Lenders generally put the most weight on the viability of your property, as in most cases, this will be your means of repaying the loan. This is where valuations can be essential because they can provide the lender with additional confidence in your exit plan. 

What is a bridge loan

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Bridge loan application process 

The application process for bridge loans can be simpler than for a mortgage. The key criteria for bridge loan eligibility is your exit plan, unlike mortgages, which are based on using personal or rental income to repay the loan in the long-term.  

As well as this, bridging finance is only offered by private lenders in the UK, who can typically be more accommodating for more unique circumstances. 

For these reasons, you usually won’t need to provide as much paperwork, and while lenders will need to do a credit check as part of the application, depending on how you plan to pay back your bridge loan, there may be less emphasis on your credit rating. 

The documents you’ll need to provide for a bridge loan application are: 

  • Identification  
  • Proof of address 
  • Evidence of assets 
  • Evidence of liabilities
  • Bank statements for three previous months 

And if you’re planning to repay your bridge loan by refinancing to a mortgage, you’ll also need the agreement in principle for the follow-up mortgage. 

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How much do banks charge for bridge loans? 

Bridge loans tend to cost 1 – 2% of your borrowing amount. This is known as an arrangement fee, which is how much the bank is charging you to take out the loan.  

You will also usually need to pay: 

  • Interest fees 
  • Valuation or survey costs 
  • Admin fees 

Bridge loans can be more expensive than mortgages, and this is usually because bridge loans usually cater to circumstances involving a certain level of urgency, making them higher risk than mortgages. Because bridge loans are only offered by specialist lenders, the pool of lenders to choose from is much smaller than with a lot of mortgage applications, which can also drive up costs.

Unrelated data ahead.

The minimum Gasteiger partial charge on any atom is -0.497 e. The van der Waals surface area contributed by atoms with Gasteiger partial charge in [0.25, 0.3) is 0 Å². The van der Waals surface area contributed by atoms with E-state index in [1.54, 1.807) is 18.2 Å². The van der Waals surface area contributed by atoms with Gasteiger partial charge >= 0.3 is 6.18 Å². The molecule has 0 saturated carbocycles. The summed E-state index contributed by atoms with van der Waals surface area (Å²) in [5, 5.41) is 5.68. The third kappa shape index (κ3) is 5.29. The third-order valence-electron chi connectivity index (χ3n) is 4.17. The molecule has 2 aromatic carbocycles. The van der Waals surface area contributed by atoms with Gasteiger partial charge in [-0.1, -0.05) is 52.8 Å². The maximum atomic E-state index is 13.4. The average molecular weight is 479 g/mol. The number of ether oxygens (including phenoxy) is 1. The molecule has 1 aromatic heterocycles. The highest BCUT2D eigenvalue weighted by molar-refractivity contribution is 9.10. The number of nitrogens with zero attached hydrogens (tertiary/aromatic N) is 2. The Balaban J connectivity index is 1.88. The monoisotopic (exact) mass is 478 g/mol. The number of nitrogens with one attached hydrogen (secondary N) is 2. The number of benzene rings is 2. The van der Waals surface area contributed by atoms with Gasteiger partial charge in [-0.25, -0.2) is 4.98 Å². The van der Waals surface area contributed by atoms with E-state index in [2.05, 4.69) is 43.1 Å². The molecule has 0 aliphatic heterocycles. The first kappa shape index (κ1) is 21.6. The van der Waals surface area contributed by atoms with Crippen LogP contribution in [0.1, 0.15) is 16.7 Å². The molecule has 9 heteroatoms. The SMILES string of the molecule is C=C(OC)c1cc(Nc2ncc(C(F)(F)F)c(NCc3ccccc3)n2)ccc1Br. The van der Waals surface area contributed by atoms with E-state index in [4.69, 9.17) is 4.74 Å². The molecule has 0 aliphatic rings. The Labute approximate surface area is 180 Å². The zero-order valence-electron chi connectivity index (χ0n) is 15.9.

However, because they’re short-term, you will only pay interest on the months you have the loan for, and there are no early exit charges.  

If you’re not planning to repay your bridge loan by refinancing to a mortgage, there are cases where a bridge loan is a more affordable option. And if you’re relying on a quick processing time to purchase your property, bridging will most likely be the only suitable finance option.  

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Bridge Loan Calculator

Find out how much you could borrow with our bridge loan calculator below:

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How quickly can you get a bridge loan? 

Bridging loans can be arranged in as little as 7 working days, which is what makes them suitable for borrowers looking to secure property finance quickly. However, how quickly your application is processed will depend on a few things.  

Firstly, the purpose of the loan can determine the turnaround time of a bridge loan. Bridge loans for investment or commercial purposes are unregulated, which allows them to be processed more quickly than those used to buy residential property. 

Bridge loans for residential property are regulated and typically take longer to process. Regulated bridge loans can take as long as one month to process, but in most cases, they will still be quicker than a mortgage. 

You may be able to arrange a bridge loan to meet an especially short timeframe, but this will usually involve higher fees. 

Some other factors that can impact how quickly you can get a bridge loan are your lender’s internal processes, as these can differ from lender to lender and the property valuation.